“The greatest deterrent
to freedom are men and women of zeal, well-meaning, but
without knowledge or understanding.”
~Justice Louis Brandeis~

"People are so quick to defend their own agendas, but they so often fail to realize we must protect the rights of all if we are to continue to have any rights of our own."

Ranch meaning, in general, any real world dwelling probably not involving full care board. Kind of a rural voice of real horse owners, trainers, traders, auction owners, rodeo contractors, etc.. all of us who have taken a verbal beating and called greedy ass hats. Back at the Ranch contributors, moderators, subjects, and so on, are pro-horse, pro-owner, and pro-slaughter.
Back at the Ranch was formed by a group of like minded horse / livestock owners. It is a place for us to try to educate, a place to vent our frustrations with the current equine industry, a place to share humor and snark, and in general try to open the eyes of the public who seem to be anti-agriculture.We do have a section for comments of course, and if you would like to email us you can do so directly or through the contact us form. We like to hear from our readers. I hope you enjoy reading our blog as much as I enjoy managing it.
Ranch Manager

Thursday, September 10, 2009

Number 184……

It’s fall. I love this time of year. Crisp mornings, dry sunny days, Indian summer, and the fall production sales. The Midwest, high plains, and south central states seem to have a sale going on every week end from late August to November. Breeders, owners, trainers, and auctions coming together to showcase a years or at least several months worth of work in one day. Many are private production sales with one or two breeders offering a specific program or bloodline. My favorites are the open special sales, most sponsored by the auctions for the horse people and stockman they do business with all year and every year. These sales offer the production from many small scale horse people and have some of the best and most affordable prospects available to the public.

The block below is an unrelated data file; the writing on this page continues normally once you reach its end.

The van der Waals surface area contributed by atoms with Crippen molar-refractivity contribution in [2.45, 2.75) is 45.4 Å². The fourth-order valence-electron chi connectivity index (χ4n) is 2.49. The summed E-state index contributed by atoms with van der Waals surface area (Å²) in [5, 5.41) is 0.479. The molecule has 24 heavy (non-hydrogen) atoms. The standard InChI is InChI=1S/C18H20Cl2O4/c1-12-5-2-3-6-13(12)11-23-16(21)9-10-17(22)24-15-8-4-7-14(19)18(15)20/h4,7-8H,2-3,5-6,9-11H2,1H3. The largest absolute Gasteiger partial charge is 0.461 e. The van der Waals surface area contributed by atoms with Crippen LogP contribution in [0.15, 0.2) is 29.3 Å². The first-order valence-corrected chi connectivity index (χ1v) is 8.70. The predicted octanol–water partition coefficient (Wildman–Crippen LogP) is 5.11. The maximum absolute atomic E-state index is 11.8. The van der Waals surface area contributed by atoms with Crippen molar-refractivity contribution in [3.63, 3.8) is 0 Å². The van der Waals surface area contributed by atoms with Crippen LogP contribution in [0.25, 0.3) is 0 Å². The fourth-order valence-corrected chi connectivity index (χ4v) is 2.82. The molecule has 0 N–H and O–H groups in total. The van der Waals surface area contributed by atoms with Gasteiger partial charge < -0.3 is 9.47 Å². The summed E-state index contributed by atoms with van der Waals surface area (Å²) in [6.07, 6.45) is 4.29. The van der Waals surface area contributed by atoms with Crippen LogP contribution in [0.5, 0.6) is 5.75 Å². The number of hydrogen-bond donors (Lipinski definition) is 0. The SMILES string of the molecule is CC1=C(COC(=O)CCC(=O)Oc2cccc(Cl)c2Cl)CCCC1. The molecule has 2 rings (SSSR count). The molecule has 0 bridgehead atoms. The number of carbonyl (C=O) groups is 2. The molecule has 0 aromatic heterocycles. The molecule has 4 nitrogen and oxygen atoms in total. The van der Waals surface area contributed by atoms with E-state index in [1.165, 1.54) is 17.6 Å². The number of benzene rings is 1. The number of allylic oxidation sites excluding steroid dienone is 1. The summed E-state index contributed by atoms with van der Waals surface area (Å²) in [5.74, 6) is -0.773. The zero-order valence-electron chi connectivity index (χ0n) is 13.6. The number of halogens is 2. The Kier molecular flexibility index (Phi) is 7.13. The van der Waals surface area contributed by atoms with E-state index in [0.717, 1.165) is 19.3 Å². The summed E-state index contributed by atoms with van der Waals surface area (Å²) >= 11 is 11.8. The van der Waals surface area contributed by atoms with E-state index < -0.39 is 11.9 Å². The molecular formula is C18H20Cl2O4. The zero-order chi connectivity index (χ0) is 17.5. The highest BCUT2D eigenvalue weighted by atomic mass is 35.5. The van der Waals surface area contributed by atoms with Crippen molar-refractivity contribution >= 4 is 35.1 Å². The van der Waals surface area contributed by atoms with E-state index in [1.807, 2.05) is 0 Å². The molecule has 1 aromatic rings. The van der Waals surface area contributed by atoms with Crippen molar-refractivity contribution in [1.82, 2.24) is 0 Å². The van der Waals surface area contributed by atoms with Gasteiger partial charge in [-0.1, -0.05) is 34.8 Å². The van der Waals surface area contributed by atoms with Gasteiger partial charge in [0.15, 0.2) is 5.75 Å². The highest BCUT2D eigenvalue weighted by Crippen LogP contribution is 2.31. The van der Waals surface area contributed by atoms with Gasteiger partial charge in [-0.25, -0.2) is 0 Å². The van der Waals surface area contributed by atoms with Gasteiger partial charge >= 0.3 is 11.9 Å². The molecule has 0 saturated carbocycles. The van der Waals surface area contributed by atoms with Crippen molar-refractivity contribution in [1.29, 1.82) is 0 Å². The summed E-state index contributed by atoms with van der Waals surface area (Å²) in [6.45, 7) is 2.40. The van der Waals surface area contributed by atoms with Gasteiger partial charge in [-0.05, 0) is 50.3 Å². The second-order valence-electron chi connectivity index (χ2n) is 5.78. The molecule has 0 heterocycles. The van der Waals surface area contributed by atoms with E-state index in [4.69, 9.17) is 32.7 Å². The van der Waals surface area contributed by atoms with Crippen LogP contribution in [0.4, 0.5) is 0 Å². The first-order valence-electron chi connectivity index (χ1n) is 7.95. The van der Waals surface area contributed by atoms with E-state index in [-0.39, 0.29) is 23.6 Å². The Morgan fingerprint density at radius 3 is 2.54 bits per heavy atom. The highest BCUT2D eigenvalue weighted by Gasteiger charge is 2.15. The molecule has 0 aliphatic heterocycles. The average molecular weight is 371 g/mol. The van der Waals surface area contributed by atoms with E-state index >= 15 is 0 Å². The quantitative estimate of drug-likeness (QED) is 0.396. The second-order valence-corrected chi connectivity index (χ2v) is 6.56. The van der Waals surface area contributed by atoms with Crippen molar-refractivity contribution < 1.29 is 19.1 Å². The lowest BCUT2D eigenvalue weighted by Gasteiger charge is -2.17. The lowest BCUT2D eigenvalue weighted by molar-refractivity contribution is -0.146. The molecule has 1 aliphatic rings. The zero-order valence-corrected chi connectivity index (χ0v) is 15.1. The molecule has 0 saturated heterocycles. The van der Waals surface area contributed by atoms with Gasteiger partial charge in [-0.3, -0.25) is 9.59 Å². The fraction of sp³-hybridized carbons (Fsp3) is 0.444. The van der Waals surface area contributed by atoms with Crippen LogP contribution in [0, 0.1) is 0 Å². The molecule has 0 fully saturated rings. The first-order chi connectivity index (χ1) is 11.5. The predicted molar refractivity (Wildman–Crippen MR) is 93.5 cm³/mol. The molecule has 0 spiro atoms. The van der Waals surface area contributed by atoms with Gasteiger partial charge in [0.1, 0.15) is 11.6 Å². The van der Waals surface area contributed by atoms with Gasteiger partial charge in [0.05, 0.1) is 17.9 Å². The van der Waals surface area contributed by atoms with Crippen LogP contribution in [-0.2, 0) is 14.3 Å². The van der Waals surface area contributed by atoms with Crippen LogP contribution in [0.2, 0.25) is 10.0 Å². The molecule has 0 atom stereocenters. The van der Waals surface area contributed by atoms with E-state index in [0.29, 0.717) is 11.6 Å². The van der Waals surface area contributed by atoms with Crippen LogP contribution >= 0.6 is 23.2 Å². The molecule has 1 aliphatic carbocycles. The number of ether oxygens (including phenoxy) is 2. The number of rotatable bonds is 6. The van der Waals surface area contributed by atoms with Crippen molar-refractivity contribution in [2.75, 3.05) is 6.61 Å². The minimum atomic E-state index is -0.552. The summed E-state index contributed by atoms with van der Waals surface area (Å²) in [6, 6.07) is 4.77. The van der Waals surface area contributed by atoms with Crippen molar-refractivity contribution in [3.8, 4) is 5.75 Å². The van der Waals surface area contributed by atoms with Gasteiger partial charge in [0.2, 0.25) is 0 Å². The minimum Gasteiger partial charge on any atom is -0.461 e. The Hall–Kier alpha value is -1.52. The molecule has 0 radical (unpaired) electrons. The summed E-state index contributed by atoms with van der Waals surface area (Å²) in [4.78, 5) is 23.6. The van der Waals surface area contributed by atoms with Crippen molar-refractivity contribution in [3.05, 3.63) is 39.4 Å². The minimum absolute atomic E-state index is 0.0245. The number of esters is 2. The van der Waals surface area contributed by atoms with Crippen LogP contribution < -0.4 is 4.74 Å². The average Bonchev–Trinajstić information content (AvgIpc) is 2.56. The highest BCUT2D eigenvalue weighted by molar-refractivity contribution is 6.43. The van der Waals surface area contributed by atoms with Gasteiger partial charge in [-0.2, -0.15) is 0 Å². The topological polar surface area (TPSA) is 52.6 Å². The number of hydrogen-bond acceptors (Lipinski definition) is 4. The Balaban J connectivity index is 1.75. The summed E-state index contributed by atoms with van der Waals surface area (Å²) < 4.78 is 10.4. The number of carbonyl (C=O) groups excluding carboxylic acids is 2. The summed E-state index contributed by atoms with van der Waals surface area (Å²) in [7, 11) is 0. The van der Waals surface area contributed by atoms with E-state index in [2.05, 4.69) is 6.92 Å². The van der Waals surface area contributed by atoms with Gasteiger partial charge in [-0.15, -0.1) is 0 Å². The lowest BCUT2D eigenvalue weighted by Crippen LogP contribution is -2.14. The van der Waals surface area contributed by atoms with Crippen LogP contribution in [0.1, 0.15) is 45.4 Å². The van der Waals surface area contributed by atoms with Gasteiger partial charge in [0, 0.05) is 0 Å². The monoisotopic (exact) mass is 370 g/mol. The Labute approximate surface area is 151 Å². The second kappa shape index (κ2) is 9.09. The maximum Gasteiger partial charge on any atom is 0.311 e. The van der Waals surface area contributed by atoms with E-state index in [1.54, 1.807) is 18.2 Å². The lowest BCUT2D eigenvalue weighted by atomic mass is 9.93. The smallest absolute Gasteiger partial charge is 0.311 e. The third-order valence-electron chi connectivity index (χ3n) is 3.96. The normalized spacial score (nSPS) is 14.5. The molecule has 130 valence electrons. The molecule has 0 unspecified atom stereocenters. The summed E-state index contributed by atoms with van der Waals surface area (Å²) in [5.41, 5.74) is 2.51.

Many of the horses have been put together by people who have participated in the “ride your horse to work” program for quite some time. They want a horse with enough motor to get a job done, handy enough to do it well, smooth enough not to put you in traction if you ride him further than the mail box, smart enough to learn it before he is too old to ride, eye appeal enough to be reasonably attractive while doing it, and last but not least, sound enough to make all of the above worthwhile. This is what they have set out to raise to sell. It’s a part of the industry which has taken the brunt of the anti-slaughter brow beating. These ranch programs are the “puppy mills” of the horse set we are being told. The auctions, although nothing like the ones described in the rants, are evil places of death and abuse.
The two most pressing issues for me in this slaughter/no slaughter debate:
1. The thought of losing these people and auctions while keeping the so called BYBs and the “high end” show, event, or race horse breeders. Hobbyist and tax deduction crowd. I don’t see this as any form of progress.
2. The thought of, in the not so distant future, seeing a common yearling colt wandering down the median of I-80 packing a broken leg as I often see stray dogs. The lowering of horses to the same value as discarded designer dogs no matter how they are destroyed is a hard thought for me.
So there you have it. The two reasons I keep hammering away to defend something I have always hated and earning the privilege to be called anything but a white woman by “educated” worldly folks. As Dad always said “I have been called worse by better”.
The AQHA (aka, the association causing this problem in the first place) sent an e-mail advertising an internet auction from some of the best in the business. Here are some of those horses. HYPP, among other things has been, at the very least, an embarrassment to the AQHA for several generations. In my humble opinion all n/h and h/h horses should have been spayed or gelded as a requirement for registration as soon as testing was available. I had one tested in 1994 so that’s been awhile. Had this been done, hypp would be only a sentence in the history of Impressive by now. I have been informed of my narrow mindedness on this issue already and have made a note to myself to do better. Don’t comment on what to do with all the wonderful n/h horses that are out there. Use them, care for them, but stop breeding them. There are enough wonderful n/n and hypp free horses to breed. Trust me the gene pool won’t be depleted without them.